Most companies of any size routinely record calls to customer service, and in some industries it's a legal requirement.
So when a customer complaints that customer service told him one thing but the company did another, it might be a good idea to actually listen to the recording and find out what the customer was actually told.
Otherwise you might wind up like Anthem Blue Cross, featured (in a bad way) in the LA Times. You might also wind up featured in a lawsuit.
The story is that an Anthem member needed a fairly expensive medical proceedure. Like a good and careful consumer, he called Anthem to make sure his doctor was in-network and the proceedure would be covered.
Upon getting a "yes" on both counts, he went ahead and got the treatment.
Experienced readers will know what happens next, because we've seen this movie before: After the treatment, Anthem denied the claim saying the doctor was out of network.
But this time there's a plot twist, since the patient had recorded his earlier call to Anthem. You know, the one where customer service assured him the doctor was in-network and the proceedure was covered. He appealed Anthem's decision and included a recording of the call with the appeal.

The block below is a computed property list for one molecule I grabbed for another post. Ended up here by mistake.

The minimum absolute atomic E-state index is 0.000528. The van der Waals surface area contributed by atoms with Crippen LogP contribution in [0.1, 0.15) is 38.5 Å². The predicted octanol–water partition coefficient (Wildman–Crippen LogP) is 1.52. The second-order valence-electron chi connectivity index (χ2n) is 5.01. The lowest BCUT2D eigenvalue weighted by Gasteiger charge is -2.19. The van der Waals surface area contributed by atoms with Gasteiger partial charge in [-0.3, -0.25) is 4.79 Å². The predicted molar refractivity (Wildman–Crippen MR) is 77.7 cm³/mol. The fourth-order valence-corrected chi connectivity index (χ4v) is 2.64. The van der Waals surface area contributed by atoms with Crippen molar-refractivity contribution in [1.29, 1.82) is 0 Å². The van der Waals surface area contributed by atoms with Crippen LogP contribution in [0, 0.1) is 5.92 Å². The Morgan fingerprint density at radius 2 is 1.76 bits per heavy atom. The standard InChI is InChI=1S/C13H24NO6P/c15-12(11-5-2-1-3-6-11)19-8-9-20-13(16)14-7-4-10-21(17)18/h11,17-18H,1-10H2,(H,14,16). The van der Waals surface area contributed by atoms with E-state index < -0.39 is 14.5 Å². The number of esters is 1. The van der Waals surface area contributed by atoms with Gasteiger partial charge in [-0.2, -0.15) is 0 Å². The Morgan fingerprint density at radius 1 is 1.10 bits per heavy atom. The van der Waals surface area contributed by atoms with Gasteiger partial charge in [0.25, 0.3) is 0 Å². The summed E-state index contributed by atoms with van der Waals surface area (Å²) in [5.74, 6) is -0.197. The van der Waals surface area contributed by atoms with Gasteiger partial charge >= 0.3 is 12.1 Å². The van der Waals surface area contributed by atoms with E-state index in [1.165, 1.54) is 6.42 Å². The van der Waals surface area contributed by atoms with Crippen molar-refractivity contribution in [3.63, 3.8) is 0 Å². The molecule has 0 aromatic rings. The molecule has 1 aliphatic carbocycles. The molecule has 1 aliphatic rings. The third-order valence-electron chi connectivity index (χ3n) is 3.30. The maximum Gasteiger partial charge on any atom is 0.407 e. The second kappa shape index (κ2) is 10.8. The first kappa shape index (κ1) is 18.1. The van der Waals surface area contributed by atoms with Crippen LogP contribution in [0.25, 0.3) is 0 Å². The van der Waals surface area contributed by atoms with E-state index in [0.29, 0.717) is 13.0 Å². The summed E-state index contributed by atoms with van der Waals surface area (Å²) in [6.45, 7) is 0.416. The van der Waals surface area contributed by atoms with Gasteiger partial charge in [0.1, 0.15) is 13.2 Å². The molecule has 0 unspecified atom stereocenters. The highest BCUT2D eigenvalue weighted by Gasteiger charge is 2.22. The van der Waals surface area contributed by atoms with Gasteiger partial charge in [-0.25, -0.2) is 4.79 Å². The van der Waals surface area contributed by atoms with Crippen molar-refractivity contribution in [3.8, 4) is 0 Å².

Incredibly, Anthem denied the appeal, claiming the member had never been told the doctor was in-network or the operation would be covered--points directly contradicted by the member's recording of the call.
This is about the point where the LA Times (and the lawsuit) come in. I assume that this will now be settled promptly in the patient's favor, since even faceless bureaucracies have their limits.
There are two morals to this story: For companies, do your homework and use the tools at your disposal. It can avoid an expensive and embarassing stuation.
For consumers, it's a really good idea to record calls to companies you do business with. After all, they're recording you, you should feel no hesitation to record them.